The day the music died, it rose again!

It was an incredible time for music. Prog rock was crashing and drowning in a deluge of new sounds. The 70s struggled to maintain the glamour of the 60s but economics bit deep with a three-day week and rubbish piling in the streets.

It was hard times and the youth got disillusioned in the dead end of tawdry English towns with nothing to offer and nothing to do there. The music became harsh and raw. Psychedelia bit the dust. All the flowers got ripped up. Punk Rock burst in with the Sex Pistols, the Damned, the Clash…London was calling the tune. The times rocked with a gritty new sound. The Pistols’ Never Mind the Bollocks was a startling and searing fuck-you to the establishment, ‘God save the Queen, she ain’t no human being…’

However, Punk soon got submerged in the New Wave of more polished material from the likes of The Police, Elvis Costello and many other exciting new acts, which were like a breath of fresh air after years of Yes and Pink Floyd! Those old bands had bored young people to death with their irrelevant meanderings. Of course, when we got older we began to love bands like Pink Floyd again.

The 80s rolled on with a synth-driven sound – Pet Shop Boys, Spandau Ballet, Tears for Fear etc – and some claimed the guitar had died. It never did, of course. The 90s ushered in Oasis, Blur, Suede and other bands with the guitar at the forefront of the sound. And there were players like Johnny Marr and Paul Weller who conjured fresh new grooves from the instrument. Weller was of course the front man of The Jam, a band that had blazed a trail of glory in the wreckage of Punk at the end of the 70s with fantastic songs such as David Watts and A Town Called Malice. Weller’s sound had matured by the 90s and one of that decades best albums was Stanley Road.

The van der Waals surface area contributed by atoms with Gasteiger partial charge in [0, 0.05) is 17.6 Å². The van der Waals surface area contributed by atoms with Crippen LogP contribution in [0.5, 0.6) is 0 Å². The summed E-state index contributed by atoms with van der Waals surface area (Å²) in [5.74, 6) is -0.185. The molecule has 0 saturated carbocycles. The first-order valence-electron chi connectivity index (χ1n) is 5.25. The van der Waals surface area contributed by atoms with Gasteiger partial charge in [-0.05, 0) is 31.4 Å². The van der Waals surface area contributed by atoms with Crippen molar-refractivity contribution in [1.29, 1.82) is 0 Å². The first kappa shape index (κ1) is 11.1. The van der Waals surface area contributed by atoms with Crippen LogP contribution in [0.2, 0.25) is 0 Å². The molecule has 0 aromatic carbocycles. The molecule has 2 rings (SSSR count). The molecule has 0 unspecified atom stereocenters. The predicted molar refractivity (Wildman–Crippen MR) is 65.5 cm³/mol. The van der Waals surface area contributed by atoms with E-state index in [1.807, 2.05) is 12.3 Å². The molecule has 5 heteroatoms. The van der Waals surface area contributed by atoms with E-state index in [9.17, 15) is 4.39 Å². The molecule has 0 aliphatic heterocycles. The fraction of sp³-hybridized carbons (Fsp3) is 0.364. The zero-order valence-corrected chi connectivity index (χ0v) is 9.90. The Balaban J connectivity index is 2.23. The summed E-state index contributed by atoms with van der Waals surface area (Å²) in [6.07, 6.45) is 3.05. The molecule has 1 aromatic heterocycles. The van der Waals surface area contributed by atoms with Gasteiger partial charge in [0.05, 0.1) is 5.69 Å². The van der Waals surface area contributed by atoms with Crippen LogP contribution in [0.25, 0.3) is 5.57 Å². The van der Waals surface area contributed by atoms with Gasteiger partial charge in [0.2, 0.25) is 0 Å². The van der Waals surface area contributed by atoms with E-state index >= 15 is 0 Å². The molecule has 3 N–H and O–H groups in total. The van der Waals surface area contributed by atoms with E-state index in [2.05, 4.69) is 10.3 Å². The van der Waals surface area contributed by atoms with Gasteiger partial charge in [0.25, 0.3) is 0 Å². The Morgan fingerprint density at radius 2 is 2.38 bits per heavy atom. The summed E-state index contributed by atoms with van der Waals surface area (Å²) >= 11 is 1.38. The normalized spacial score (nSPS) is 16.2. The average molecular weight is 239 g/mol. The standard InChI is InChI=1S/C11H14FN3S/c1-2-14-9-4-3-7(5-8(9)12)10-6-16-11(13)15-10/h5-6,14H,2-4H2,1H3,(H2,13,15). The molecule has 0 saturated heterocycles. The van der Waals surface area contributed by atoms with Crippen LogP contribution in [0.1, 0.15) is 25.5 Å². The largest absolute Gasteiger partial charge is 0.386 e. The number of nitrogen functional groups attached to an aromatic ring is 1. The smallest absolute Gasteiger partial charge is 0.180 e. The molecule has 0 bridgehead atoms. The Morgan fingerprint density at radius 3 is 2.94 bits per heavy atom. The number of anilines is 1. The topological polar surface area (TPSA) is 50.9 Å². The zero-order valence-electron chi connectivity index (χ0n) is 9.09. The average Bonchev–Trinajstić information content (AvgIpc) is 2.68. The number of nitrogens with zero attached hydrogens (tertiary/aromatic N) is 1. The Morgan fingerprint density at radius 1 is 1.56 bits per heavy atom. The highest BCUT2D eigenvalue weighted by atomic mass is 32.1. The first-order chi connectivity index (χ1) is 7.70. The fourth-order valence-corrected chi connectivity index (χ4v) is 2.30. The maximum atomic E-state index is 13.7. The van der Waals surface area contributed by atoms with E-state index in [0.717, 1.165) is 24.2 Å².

Back in the Day is a cycle of songs of nostalgic retrospect, tipping the hat to songwriters like Weller. The album has a common theme of London, where I grew up in the 70s. The sound can be reminiscent of Squeeze in Mandies & Blues for instance, or ‘Richard Ashcroft at his best’ on Little Bird, and perhaps a bit of the Clash on the title track Back in the Day. Mix in there older influences such the Beatles and the Rolling Stones. Nevertheless, one critic wrote: ‘Stevee has his own voice, great lyrical skills, strong songwriting and a warm dynamic production.’ Nice one! Thanks!

I am an advocate of real instruments & musicians all playing together at the same time. All the songs were recorded with my typical modus operandi – the drums, bass and guitars are recorded live and then there are a few overdubs before mixing. I love to record this way because I believe it gives things a better feel.

Back in the Day is available at (also available on Apple, Amazon and blah blah). I believe Bandcamp is the best choice for independent artists. You have complete control there unlike the aforementioned conglomerates. I like the fact that you can set whatever price you like for your material. I favour a pay-what-you-like system. It seems fairer to me. So if you’re skint you can have the album for nothing, and if you’re feeling generous you can pay a few quid. A fan paid $30 for Back in the Day yesterday. Thank you kindly, sir.

Check out Back in the Day at bandcamp. I hope you like it, and if you do you can pay what you like. How’s that for a square deal!?